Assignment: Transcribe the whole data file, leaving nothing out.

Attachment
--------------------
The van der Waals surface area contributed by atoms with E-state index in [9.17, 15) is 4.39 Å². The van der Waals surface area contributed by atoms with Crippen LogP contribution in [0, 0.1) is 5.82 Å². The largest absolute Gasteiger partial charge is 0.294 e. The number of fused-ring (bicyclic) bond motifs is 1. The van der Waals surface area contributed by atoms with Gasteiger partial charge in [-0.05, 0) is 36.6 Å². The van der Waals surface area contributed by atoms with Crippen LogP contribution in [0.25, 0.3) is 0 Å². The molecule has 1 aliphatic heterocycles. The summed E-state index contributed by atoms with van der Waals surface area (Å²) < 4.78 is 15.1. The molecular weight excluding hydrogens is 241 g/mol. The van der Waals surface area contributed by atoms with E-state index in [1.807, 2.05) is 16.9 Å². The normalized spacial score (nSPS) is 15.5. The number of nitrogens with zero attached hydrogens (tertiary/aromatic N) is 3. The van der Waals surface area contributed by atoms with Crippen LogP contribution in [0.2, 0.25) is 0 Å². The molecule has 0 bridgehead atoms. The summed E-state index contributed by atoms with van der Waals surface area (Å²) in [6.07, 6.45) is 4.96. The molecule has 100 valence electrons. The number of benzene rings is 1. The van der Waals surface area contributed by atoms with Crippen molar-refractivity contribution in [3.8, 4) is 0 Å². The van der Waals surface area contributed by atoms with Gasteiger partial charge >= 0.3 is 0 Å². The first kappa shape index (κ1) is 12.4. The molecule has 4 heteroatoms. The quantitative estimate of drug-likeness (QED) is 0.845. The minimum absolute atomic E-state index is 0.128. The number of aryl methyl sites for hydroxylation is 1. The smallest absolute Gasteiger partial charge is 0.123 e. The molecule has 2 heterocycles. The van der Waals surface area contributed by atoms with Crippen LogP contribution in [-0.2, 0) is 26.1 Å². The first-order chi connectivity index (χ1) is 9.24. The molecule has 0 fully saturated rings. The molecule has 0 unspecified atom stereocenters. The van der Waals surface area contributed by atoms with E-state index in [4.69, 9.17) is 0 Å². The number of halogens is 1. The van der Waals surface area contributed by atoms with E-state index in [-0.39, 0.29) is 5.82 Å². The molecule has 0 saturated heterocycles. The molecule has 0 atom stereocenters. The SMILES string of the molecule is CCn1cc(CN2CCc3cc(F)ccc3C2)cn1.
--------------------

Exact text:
The van der Waals surface area contributed by atoms with E-state index in [9.17, 15) is 4.39 Å². The van der Waals surface area contributed by atoms with Crippen LogP contribution in [0, 0.1) is 5.82 Å². The largest absolute Gasteiger partial charge is 0.294 e. The number of fused-ring (bicyclic) bond motifs is 1. The van der Waals surface area contributed by atoms with Gasteiger partial charge in [-0.05, 0) is 36.6 Å². The van der Waals surface area contributed by atoms with Crippen LogP contribution in [0.25, 0.3) is 0 Å². The molecule has 1 aliphatic heterocycles. The summed E-state index contributed by atoms with van der Waals surface area (Å²) < 4.78 is 15.1. The molecular weight excluding hydrogens is 241 g/mol. The van der Waals surface area contributed by atoms with E-state index in [1.807, 2.05) is 16.9 Å². The normalized spacial score (nSPS) is 15.5. The number of nitrogens with zero attached hydrogens (tertiary/aromatic N) is 3. The van der Waals surface area contributed by atoms with Crippen LogP contribution in [0.2, 0.25) is 0 Å². The molecule has 0 bridgehead atoms. The summed E-state index contributed by atoms with van der Waals surface area (Å²) in [6.07, 6.45) is 4.96. The molecule has 100 valence electrons. The number of benzene rings is 1. The van der Waals surface area contributed by atoms with Crippen molar-refractivity contribution in [3.8, 4) is 0 Å². The van der Waals surface area contributed by atoms with Gasteiger partial charge >= 0.3 is 0 Å². The first kappa shape index (κ1) is 12.4. The molecule has 4 heteroatoms. The quantitative estimate of drug-likeness (QED) is 0.845. The minimum absolute atomic E-state index is 0.128. The number of aryl methyl sites for hydroxylation is 1. The smallest absolute Gasteiger partial charge is 0.123 e. The molecule has 2 heterocycles. The van der Waals surface area contributed by atoms with Crippen LogP contribution in [-0.2, 0) is 26.1 Å². The first-order chi connectivity index (χ1) is 9.24. The molecule has 0 fully saturated rings. The molecule has 0 unspecified atom stereocenters. The van der Waals surface area contributed by atoms with E-state index in [4.69, 9.17) is 0 Å². The number of halogens is 1. The van der Waals surface area contributed by atoms with E-state index in [-0.39, 0.29) is 5.82 Å². The molecule has 0 saturated heterocycles. The molecule has 0 atom stereocenters. The SMILES string of the molecule is CCn1cc(CN2CCc3cc(F)ccc3C2)cn1.